TaxWatch: IRS releases new federal tax brackets and standard deductions. Here’s how they affect your family’s tax bill.

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America’s high inflation rate will produce a 7% increase in the size of the standard deduction when workers file their taxes on their 2023 income, according to new inflation adjustments from the Internal Revenue Service.

It’s also going to pump up tax brackets by 7% as well, according to the annual inflation adjustments the IRS announced this week.

Many tax code provisions — but not all — are indexed for inflation, so the announcements are a recurring event. But when inflation is persistently clinging to four-decade highs, these annual adjustments carry extra significance.

When inflation is persistently clinging to four-decade highs, these annual adjustments of approximately 7% for the standard deduction carry extra significance.

Start with the standard deduction, which is what most people use instead of itemizing deductions.

The standard deduction for individuals and married people filing separately will be $13,850 for the 2023 tax year. That’s a $900 increase from the $12,950 standard deduction for the upcoming tax season.

For married couples filing jointly, the payout climbs to $27,700 for the 2023 tax year. That’s a $1,800 increase from the $25,900 standard deduction set for the upcoming tax year.

The increases in the marginal tax rates reflect the same 7% rise. For example, the 22% tax bracket for this year is over $41,775 for single filers and over $83,550 for married couples filing jointly. Next year, the same 22% bracket applies to incomes over $44,725 and over $89,450 for married couples filing jointly.

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“The changes seem to be much larger than previous years because inflation is running much higher than it has in previous decades,” said Alex Durante, economist at the Tax Foundation, a right-leaning tax think tank.

The IRS arrives at its inflation adjustments by averaging a slightly different inflation gauge, the so-called “chained Consumer Price Index” instead of the widely-watched Consumer Price Index, Durante noted. That’s an outcome of the Trump-era Tax Cuts and Jobs Act of 2017, he added.

“The reason they do this is because the regular CPI is thought to overstate inflation because it doesn’t take into account the substitution that shoppers can make as cost rise,” Durante said. Shoppers substitute when they swap a more expensive item for cheaper one, and research shows many Americans are using the tactic.

The IRS inflation adjustments come after September CPI data last week showed inflation of 8.2% year-over-year, slightly off from 8.3% in August. Also last week, the Social Security Administration said next year’s payments would include an 8.7% cost of living adjustment.

The payout on the earned income tax credit — geared at low- and moderate-income working families who have been hit hard by red-hot inflation — is also increasing.

The payout on the earned income tax credit is also increasing. The maximum payout for a qualifying taxpayer with at least three qualifying children climbs to $7,430, up from $6,935 for this tax year. The longstanding credit is geared at low- and moderate-income working families who have been hit hard by red-hot inflation.

More than 60 provisions are slated for an increase inline with inflation, but many portions of the tax code are not indexed for inflation. Depending on the circumstances, the taxes or the tax breaks kick in sooner.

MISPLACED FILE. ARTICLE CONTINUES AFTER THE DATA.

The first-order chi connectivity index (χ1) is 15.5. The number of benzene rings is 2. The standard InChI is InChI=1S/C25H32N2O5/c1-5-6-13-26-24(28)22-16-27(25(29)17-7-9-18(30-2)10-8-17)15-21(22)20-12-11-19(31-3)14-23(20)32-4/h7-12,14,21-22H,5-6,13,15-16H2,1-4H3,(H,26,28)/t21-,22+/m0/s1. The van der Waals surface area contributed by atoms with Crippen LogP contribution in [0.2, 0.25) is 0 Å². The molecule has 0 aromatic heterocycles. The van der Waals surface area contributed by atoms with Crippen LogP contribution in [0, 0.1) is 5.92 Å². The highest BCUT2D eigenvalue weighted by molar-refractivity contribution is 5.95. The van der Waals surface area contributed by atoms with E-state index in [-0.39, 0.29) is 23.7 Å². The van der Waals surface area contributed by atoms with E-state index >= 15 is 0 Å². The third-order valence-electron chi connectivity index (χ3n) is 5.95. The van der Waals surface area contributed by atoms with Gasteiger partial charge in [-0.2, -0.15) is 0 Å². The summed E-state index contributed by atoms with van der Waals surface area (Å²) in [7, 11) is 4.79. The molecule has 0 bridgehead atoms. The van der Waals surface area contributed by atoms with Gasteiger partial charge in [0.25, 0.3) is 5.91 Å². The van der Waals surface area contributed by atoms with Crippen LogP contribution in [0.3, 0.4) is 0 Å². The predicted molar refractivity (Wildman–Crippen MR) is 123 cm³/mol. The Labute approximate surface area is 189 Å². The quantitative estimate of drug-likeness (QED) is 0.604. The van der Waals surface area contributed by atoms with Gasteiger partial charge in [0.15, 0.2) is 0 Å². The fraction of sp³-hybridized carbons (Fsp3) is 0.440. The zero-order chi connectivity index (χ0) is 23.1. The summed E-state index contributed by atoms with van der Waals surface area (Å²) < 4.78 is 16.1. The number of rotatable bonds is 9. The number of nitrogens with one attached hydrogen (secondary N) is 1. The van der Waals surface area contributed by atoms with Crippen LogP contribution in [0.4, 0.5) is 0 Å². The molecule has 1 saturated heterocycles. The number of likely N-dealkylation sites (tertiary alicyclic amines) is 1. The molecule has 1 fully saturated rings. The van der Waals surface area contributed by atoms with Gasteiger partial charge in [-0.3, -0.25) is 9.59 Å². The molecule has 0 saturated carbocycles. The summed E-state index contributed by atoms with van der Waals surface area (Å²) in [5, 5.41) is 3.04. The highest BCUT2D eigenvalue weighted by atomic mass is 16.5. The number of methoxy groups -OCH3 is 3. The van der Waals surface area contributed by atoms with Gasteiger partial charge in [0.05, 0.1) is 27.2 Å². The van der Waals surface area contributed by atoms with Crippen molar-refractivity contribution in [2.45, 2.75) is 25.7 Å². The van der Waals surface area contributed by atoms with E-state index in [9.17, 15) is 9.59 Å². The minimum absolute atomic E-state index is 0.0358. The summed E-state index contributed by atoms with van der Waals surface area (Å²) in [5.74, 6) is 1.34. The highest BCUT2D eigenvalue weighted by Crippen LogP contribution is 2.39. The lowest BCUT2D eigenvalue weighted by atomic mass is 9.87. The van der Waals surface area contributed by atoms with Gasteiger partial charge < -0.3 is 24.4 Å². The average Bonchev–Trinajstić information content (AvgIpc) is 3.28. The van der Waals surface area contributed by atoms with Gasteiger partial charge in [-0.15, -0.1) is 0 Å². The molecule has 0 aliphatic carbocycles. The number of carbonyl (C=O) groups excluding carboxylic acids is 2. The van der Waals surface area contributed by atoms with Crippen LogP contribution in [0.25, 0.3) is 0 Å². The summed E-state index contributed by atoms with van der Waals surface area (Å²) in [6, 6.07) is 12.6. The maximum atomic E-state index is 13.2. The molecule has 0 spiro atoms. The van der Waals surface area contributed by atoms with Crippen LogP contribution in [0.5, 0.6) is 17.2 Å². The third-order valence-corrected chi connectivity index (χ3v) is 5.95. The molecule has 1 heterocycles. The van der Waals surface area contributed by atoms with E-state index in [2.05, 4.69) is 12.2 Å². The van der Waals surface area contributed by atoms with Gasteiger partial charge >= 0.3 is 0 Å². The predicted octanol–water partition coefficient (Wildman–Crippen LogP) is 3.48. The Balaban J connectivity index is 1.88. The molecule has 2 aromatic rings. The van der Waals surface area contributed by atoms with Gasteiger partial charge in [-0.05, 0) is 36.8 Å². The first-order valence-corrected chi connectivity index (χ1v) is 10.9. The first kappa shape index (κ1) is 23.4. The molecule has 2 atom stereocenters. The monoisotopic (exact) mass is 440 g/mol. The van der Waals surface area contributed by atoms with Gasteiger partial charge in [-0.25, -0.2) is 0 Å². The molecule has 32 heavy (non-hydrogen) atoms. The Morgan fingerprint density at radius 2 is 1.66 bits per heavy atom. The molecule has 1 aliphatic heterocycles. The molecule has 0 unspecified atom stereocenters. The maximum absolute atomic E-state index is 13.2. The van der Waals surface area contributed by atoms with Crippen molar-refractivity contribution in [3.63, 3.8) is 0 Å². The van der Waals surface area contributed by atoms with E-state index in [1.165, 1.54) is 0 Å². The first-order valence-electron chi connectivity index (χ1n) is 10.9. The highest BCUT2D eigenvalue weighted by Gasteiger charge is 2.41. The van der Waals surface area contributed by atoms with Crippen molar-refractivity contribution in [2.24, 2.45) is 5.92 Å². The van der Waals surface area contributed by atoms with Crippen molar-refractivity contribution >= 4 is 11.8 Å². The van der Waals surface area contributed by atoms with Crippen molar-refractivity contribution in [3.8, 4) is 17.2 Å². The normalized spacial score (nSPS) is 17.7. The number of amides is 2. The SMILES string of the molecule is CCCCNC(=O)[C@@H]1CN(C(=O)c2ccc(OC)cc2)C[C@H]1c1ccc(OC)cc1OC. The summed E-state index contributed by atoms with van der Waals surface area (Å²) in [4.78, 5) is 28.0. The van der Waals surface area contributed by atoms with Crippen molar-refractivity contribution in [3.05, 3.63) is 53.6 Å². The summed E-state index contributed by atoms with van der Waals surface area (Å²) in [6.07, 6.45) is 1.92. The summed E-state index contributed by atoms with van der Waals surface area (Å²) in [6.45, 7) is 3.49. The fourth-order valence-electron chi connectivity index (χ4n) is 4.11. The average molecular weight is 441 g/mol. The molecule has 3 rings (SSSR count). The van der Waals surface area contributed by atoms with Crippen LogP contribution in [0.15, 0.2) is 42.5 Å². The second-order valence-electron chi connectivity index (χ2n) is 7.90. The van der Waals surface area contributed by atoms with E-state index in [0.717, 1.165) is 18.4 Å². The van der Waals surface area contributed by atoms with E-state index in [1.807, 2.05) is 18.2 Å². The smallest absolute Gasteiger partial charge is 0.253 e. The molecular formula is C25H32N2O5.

Capital gains tax rules one example. The IRS lets a taxpayer use capital losses to offset capital gains taxes. If losses exceed gains, the IRS allows a taxpayer to deduct up to $3,000 in excess loses. They can then carry the remainder of the capital loses to future tax years. It’s been more than four decades since lawmakers last set the limit, according to Durante.

While more than 60 provisions are slated for an increase inline with inflation, many portions of the tax code are not indexed for inflation. They include capital gains tax.

Given the stock market’s rocky downward slide this year, many investors might welcome a fast-approaching tax break — even if it only enables a $3,000 deduction.

At the same time, a married couple selling their home can exclude the first $500,000 of the sale from capital gains taxation, and it’s $250,000 for a single filer. It’s been that way since the exclusion’s 1997 establishment.

The once white-hot housing market may be cooling, but many sellers may still be facing the point when taxes kick in. The median home listing was over $367,000 as of early October, according to Redfin RDFN, +2.29%.

The child tax credit is another example. After the payout to parents last year jumped to $3,600 for children under age 6 and $3,000 per child age 6 to 17, it’s back to a maximum $2,000. The credit’s refundable portion climbs from $1,500 to $1,600 during tax year 2023, the IRS notes.

Proponents of the boosted payouts and some Congressional Democrats want to revive the larger payments in negotiations tied to corporate taxes. The high costs of living are a strong reason to bring back the boosted credit, they say.

Related:

What smart strategies can lower your tax bill as year-end approaches? Read this before making any tax moves.

Three things the best 401(k)s offer that can help you save a lot more

Enhanced child tax credit helped reduce poverty for families before it ended last year. But there’s one way Republicans and Democrats could agree on reinstating it.

This article was originally published by Marketwatch.com. Read the original article here.

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